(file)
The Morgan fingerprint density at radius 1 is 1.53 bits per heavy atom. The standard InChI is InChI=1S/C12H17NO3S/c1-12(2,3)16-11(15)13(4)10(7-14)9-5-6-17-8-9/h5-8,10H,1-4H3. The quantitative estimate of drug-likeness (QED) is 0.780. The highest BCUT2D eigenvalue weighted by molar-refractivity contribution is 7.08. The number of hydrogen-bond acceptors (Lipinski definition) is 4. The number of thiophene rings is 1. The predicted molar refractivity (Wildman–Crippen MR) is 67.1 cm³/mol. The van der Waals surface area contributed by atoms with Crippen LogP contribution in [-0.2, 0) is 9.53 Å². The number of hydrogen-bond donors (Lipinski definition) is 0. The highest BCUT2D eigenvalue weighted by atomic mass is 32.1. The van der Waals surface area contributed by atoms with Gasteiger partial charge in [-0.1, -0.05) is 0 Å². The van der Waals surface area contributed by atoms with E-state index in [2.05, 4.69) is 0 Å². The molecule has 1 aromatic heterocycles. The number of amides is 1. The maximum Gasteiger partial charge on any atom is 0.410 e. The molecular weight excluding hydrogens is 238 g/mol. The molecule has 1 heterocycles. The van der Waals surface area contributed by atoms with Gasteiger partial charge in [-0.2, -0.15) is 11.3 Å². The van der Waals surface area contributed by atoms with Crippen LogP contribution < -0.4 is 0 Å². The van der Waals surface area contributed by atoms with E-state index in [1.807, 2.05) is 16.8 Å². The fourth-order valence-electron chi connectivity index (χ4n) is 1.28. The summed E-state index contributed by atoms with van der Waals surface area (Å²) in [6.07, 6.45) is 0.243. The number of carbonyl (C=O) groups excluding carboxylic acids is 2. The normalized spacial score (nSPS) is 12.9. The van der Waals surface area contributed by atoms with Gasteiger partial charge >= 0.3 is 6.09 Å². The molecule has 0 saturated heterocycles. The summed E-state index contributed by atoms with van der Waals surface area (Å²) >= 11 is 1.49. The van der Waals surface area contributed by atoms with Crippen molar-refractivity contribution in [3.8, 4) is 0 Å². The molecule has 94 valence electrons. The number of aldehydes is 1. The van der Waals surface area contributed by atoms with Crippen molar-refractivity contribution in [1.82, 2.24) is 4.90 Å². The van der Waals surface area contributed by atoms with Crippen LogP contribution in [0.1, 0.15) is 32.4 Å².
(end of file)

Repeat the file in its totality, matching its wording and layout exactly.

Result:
The Morgan fingerprint density at radius 1 is 1.53 bits per heavy atom. The standard InChI is InChI=1S/C12H17NO3S/c1-12(2,3)16-11(15)13(4)10(7-14)9-5-6-17-8-9/h5-8,10H,1-4H3. The quantitative estimate of drug-likeness (QED) is 0.780. The highest BCUT2D eigenvalue weighted by molar-refractivity contribution is 7.08. The number of hydrogen-bond acceptors (Lipinski definition) is 4. The number of thiophene rings is 1. The predicted molar refractivity (Wildman–Crippen MR) is 67.1 cm³/mol. The van der Waals surface area contributed by atoms with Crippen LogP contribution in [-0.2, 0) is 9.53 Å². The number of hydrogen-bond donors (Lipinski definition) is 0. The highest BCUT2D eigenvalue weighted by atomic mass is 32.1. The van der Waals surface area contributed by atoms with Gasteiger partial charge in [-0.1, -0.05) is 0 Å². The van der Waals surface area contributed by atoms with E-state index in [2.05, 4.69) is 0 Å². The molecule has 1 aromatic heterocycles. The number of amides is 1. The maximum Gasteiger partial charge on any atom is 0.410 e. The molecular weight excluding hydrogens is 238 g/mol. The molecule has 1 heterocycles. The van der Waals surface area contributed by atoms with Gasteiger partial charge in [-0.2, -0.15) is 11.3 Å². The van der Waals surface area contributed by atoms with Crippen LogP contribution < -0.4 is 0 Å². The van der Waals surface area contributed by atoms with E-state index in [1.807, 2.05) is 16.8 Å². The fourth-order valence-electron chi connectivity index (χ4n) is 1.28. The summed E-state index contributed by atoms with van der Waals surface area (Å²) in [6.07, 6.45) is 0.243. The number of carbonyl (C=O) groups excluding carboxylic acids is 2. The normalized spacial score (nSPS) is 12.9. The van der Waals surface area contributed by atoms with Gasteiger partial charge >= 0.3 is 6.09 Å². The molecule has 0 saturated heterocycles. The summed E-state index contributed by atoms with van der Waals surface area (Å²) >= 11 is 1.49. The van der Waals surface area contributed by atoms with Crippen molar-refractivity contribution in [3.8, 4) is 0 Å². The molecule has 94 valence electrons. The number of aldehydes is 1. The van der Waals surface area contributed by atoms with Crippen molar-refractivity contribution in [1.82, 2.24) is 4.90 Å². The van der Waals surface area contributed by atoms with Crippen LogP contribution in [0.1, 0.15) is 32.4 Å².